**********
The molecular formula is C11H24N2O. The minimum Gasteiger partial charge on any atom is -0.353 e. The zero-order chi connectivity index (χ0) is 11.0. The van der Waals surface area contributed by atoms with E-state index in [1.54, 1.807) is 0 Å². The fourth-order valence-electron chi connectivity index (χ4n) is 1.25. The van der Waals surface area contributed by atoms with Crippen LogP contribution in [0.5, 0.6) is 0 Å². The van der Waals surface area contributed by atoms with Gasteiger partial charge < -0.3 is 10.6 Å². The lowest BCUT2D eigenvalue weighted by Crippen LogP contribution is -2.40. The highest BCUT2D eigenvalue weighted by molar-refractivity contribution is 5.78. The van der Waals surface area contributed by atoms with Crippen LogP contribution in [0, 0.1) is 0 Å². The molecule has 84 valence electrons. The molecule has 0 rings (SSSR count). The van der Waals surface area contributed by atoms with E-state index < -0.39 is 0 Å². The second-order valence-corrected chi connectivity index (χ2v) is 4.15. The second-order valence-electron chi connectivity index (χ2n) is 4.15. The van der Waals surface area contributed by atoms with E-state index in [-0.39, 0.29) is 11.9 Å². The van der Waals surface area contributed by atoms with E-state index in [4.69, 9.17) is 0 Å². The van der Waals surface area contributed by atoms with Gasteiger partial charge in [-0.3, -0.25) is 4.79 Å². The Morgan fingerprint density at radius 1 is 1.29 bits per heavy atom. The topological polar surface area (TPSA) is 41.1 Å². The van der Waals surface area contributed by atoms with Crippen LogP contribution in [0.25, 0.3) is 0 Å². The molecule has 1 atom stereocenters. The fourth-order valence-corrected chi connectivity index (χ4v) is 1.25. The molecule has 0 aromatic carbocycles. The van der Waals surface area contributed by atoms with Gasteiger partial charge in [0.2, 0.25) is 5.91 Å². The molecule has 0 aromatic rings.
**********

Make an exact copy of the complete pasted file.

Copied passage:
The molecular formula is C11H24N2O. The minimum Gasteiger partial charge on any atom is -0.353 e. The zero-order chi connectivity index (χ0) is 11.0. The van der Waals surface area contributed by atoms with E-state index in [1.54, 1.807) is 0 Å². The fourth-order valence-electron chi connectivity index (χ4n) is 1.25. The van der Waals surface area contributed by atoms with Crippen LogP contribution in [0.5, 0.6) is 0 Å². The van der Waals surface area contributed by atoms with Gasteiger partial charge < -0.3 is 10.6 Å². The lowest BCUT2D eigenvalue weighted by Crippen LogP contribution is -2.40. The highest BCUT2D eigenvalue weighted by molar-refractivity contribution is 5.78. The van der Waals surface area contributed by atoms with Crippen LogP contribution in [0, 0.1) is 0 Å². The molecule has 84 valence electrons. The molecule has 0 rings (SSSR count). The van der Waals surface area contributed by atoms with E-state index < -0.39 is 0 Å². The second-order valence-corrected chi connectivity index (χ2v) is 4.15. The second-order valence-electron chi connectivity index (χ2n) is 4.15. The van der Waals surface area contributed by atoms with E-state index in [-0.39, 0.29) is 11.9 Å². The van der Waals surface area contributed by atoms with E-state index in [4.69, 9.17) is 0 Å². The van der Waals surface area contributed by atoms with Gasteiger partial charge in [-0.3, -0.25) is 4.79 Å². The Morgan fingerprint density at radius 1 is 1.29 bits per heavy atom. The topological polar surface area (TPSA) is 41.1 Å². The van der Waals surface area contributed by atoms with Crippen LogP contribution in [0.25, 0.3) is 0 Å². The molecule has 1 atom stereocenters. The fourth-order valence-corrected chi connectivity index (χ4v) is 1.25. The molecule has 0 aromatic carbocycles. The van der Waals surface area contributed by atoms with Gasteiger partial charge in [0.2, 0.25) is 5.91 Å². The molecule has 0 aromatic rings.